It is also a largely unsung victory for the U.S., which has lavished nearly $4 billion in mostly military aid on Colombia during the past five years and helped retool the country's army from a demoralized and static force into a powerful fighting machine. At a time when the U.S. has struggled to defeat insurgencies in Iraq and Afghanistan, the progress in its own backyard against a powerful drug-fueled Communist insurgency is a noteworthy achievement.

"The U.S. took us by the hand and showed us how to do things," says a high-ranking Colombian military officer. "None of these successes could have been possible without the United States."

March may have been a tipping point for the rebels. During that month, the FARC lost three members of its seven-man ruling Secretariat -- a stunning development considering the rebel group had not lost a single member of its Secretariat to battle in 44 years of warfare. Aside from losing its founder, the FARC's second in command, Luis Eduardo Devia, known as Raúl Reyes, was killed in a controversial cross-border bombing raid in Ecuador by Colombia's army. A week later, Iván Rios, a rising star in the FARC, was murdered by his trusted bodyguard, who then cut off his hand to ensure he would get a $2.5 million bounty offered by the Colombian government.

Another blow was the recovery of thousands of incriminating files found in the computers of Mr. Reyes which show a relationship between the guerrillas and several regional leaders, especially Venezuela's President Hugo Chávez. The files suggest that Mr. Chávez has a strategic plan to put his oil-financed political muscle and millions of dollars in economic aid behind the FARC. The Venezuelan government has denounced the files as fake. But Interpol has analyzed the computers and declared that the Colombian government hasn't tampered with them. In any case, the uproar over the files would likely discourage major gestures of aid from Venezuela in the future.

Sunday, May 25, 2008

Colombia update

Friends, it has been awhile since I updated my blog and for that I apologize. Life has kept me busy and a little lazy here!

OK, I finished three weeks of Spanish school in Cartegena. And I also learned the basics of Merengue and Salsa dancing but probably not quite good enough to just show up at a discoteca and start dancing with locals -- although I did dance with some gringas who were also learning the dances. Cartagena was very hot, even for a tropical boy like me, with a high each day of about 35/95, although the nights with the cool breeze from the ocean were just gorgeous. The Colombian family that I lived with was nice and I was able to communicate with them much better after a few weeks.

I made so many good friends at Spanish school, both Colombians and other foreigners from all over the world studying here just like me. We took some trips out of town together and I hope to post some pictures soon.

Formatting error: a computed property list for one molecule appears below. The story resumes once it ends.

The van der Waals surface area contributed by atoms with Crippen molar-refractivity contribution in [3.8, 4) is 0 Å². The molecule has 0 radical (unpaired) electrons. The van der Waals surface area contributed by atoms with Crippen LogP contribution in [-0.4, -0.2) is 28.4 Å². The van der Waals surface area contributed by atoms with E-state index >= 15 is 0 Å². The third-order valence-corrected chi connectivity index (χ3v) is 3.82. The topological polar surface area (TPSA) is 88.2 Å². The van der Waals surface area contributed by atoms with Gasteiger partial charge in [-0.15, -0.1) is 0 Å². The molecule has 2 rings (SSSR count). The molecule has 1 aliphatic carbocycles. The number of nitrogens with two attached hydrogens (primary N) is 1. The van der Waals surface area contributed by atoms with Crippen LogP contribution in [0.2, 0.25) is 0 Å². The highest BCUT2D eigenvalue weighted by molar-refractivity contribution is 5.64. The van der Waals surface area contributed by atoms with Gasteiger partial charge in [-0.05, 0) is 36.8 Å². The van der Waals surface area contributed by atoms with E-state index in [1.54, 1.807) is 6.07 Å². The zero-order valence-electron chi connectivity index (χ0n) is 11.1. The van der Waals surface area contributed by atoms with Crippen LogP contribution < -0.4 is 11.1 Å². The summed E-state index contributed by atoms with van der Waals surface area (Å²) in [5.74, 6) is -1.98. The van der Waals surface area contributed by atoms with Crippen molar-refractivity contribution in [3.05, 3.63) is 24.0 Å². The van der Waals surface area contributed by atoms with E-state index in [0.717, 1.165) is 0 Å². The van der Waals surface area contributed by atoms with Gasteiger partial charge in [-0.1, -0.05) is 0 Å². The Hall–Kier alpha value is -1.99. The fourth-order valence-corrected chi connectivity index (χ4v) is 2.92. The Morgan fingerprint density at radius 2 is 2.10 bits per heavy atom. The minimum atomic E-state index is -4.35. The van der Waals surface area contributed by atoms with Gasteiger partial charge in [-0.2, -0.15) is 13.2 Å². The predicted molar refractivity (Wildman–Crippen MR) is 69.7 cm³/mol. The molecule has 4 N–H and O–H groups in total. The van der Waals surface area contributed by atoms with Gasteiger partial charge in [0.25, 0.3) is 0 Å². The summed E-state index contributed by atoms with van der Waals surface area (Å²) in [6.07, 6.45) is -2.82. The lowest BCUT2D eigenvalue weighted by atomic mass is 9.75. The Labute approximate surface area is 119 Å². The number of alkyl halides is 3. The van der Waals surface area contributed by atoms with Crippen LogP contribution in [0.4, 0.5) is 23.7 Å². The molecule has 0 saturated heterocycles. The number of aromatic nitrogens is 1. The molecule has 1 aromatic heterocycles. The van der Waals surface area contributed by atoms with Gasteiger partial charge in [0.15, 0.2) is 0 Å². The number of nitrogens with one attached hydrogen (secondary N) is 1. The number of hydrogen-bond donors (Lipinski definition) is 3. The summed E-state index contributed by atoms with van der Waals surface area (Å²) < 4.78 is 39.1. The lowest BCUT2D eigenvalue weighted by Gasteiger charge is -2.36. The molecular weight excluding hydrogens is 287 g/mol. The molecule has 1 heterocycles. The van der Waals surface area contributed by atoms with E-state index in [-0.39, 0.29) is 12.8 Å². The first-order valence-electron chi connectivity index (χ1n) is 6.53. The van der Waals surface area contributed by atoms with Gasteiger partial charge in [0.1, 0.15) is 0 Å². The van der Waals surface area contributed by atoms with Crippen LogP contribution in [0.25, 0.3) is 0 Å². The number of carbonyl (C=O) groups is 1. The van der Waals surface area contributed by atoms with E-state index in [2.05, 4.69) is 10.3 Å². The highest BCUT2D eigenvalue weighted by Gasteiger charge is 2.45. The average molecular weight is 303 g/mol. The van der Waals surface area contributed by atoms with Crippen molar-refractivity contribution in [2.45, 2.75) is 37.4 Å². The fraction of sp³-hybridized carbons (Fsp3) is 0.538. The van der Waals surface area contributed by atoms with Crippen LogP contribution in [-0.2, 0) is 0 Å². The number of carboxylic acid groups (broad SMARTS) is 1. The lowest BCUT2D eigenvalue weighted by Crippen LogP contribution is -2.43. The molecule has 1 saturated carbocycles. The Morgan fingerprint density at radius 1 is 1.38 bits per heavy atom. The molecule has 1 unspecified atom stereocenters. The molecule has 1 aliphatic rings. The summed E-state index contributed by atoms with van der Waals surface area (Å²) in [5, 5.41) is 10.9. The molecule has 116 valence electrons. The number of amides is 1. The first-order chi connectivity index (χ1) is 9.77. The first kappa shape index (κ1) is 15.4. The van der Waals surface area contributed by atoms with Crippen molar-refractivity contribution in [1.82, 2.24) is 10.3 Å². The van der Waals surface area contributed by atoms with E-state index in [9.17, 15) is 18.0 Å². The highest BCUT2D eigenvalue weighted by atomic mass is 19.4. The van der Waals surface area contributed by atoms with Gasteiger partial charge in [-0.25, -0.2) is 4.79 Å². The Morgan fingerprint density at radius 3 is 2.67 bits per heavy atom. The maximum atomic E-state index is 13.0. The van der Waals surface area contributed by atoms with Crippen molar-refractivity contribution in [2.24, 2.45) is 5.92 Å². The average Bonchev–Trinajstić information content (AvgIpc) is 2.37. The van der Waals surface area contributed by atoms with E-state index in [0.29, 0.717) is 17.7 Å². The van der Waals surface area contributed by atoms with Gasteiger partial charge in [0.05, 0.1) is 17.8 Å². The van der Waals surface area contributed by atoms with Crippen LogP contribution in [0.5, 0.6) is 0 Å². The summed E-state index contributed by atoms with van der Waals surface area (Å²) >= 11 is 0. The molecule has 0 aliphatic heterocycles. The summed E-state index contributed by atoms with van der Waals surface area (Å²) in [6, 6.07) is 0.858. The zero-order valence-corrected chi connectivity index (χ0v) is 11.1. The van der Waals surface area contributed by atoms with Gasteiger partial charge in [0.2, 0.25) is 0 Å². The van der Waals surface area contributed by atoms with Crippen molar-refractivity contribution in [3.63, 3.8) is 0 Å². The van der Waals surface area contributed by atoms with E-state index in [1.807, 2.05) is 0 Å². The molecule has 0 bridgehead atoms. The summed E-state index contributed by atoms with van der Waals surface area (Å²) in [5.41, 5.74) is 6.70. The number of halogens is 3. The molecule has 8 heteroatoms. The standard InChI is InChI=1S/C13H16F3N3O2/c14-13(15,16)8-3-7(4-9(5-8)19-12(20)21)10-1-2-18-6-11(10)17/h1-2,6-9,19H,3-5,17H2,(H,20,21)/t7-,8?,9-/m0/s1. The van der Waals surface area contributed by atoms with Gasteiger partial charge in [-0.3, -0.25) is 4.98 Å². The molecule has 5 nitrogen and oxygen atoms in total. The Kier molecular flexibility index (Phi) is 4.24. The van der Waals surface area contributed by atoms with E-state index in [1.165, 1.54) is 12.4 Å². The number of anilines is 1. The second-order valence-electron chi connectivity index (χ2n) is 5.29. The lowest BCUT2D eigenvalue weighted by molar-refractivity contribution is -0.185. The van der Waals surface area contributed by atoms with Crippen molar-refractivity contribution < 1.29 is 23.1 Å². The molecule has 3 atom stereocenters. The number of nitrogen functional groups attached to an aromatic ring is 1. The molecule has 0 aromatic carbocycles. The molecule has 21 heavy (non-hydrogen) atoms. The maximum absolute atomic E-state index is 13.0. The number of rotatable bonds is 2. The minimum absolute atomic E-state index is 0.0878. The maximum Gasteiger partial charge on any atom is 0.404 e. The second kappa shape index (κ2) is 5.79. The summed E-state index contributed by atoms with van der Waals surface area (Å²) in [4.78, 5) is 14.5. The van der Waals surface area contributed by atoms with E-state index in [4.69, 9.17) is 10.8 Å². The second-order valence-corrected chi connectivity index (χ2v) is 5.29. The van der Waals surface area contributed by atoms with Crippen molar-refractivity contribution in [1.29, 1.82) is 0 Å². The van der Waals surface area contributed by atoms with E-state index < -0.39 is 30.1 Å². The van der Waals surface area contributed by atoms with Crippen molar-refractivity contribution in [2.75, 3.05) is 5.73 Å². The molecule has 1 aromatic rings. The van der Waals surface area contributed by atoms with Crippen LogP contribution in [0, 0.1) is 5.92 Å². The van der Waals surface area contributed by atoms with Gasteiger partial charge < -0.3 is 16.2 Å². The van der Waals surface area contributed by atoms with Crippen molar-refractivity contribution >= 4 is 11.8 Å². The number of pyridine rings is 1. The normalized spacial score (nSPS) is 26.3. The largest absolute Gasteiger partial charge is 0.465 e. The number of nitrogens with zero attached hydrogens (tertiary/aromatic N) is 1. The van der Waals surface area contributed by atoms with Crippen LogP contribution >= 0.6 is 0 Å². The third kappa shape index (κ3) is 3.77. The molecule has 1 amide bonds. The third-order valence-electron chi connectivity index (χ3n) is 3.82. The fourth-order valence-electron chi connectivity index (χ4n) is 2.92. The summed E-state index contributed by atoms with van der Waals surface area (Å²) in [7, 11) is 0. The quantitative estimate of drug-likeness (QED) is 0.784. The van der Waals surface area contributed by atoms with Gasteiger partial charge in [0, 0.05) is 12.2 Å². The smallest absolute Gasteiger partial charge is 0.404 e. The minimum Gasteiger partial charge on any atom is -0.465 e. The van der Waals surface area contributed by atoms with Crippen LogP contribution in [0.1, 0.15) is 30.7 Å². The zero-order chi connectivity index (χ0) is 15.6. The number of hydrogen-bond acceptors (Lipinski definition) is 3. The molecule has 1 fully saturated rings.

A bit over a week ago I moved to the beautiful city of Medellin which has a much more moderate climate. The high temperature each day probably averages about 23/74 this time of year, the rainy season. But it has been raining a lot here, especially in the late afternoon.

My Spanish has definitely improved. I can read magazines and newspapers pretty easily. And I can watch a Spanish subtitled movie and watch it and understand it. I can communicate most ideas in Spanish pretty easily. But I cannot understand Colombians talking at full speed, not even close really, nor can I watch a Spanish movie without Spanish subtitles and understand most of it. But I can have long conversations without much pause if they are willing to slow down.

It is probably easier for me to get around a country like this than the USA because there are more buses and transportation options here, I can communicate and ask questions even if I have to ask them to repeat what they just said, and transportation and lodging are cheaper. That being said, I have found Colombia to be somewhat more expensive that southeast Asia. And many fewer people here speak English. I could not imagine traveling here without at least basic Spanish.

Yes, the rumors are true, the women here are gorgeous. And they tend to paint on their clothes, especially jeans which seem to be the outfit of choice. On Friday evening four of us are going out (two guys, two Colombian girls) for a dancing night on the town. Hmmm . . . I am thinking of taking more dancing lessons before then as they are really good!

So far, it has been generally safe here. About what I would have expected. I do know two foreigners who got drugged (drinks spiked) and then got their wallets stolen (they woke up hours later in a random hotel lobby, they are fine now) but, then again, they got into the car of someone they met at a bar at 1 AM in the morning. There does not appear to be much police corruption here compared to other countries. Generally, people can walk at night here without issues. Based on my travel experience, I think that Quito and Rio de Janeiro are both much more dangerous. OK, that is it for now, more later.

Sunday, April 13, 2008

Telecommunications for Frequent Traveler

How does an international traveler handle telecommunications on the cheap?

First, I use Skype. Skype's basic service is free and allows you to call anyone else using Skype on their computer. However, I pay Skype $5 per month for their combined SkypeIn and SkypeOut plans. This gives me the ability to call any phone in the world from Skype, landline or mobile phone. It also gives me a USA phone number (which is indistinguishable from an "ordinary" phone number). I can forward that phone number to any other number in the world. And I can retrieve the voicemail from that number anywhere I can get online. When I am originating a call in the USA, all long distance calls within the USA are free. While traveling, I can call anyUSA phone from any internet cafe (or from a laptop) for a little over 2 cents per minute. In fact, I am so happy with the service so far that I intend to keep my SkypeIn USA phone number for the rest of my life. It is the one number someone can know that can always reach me, no matter where I am traveling.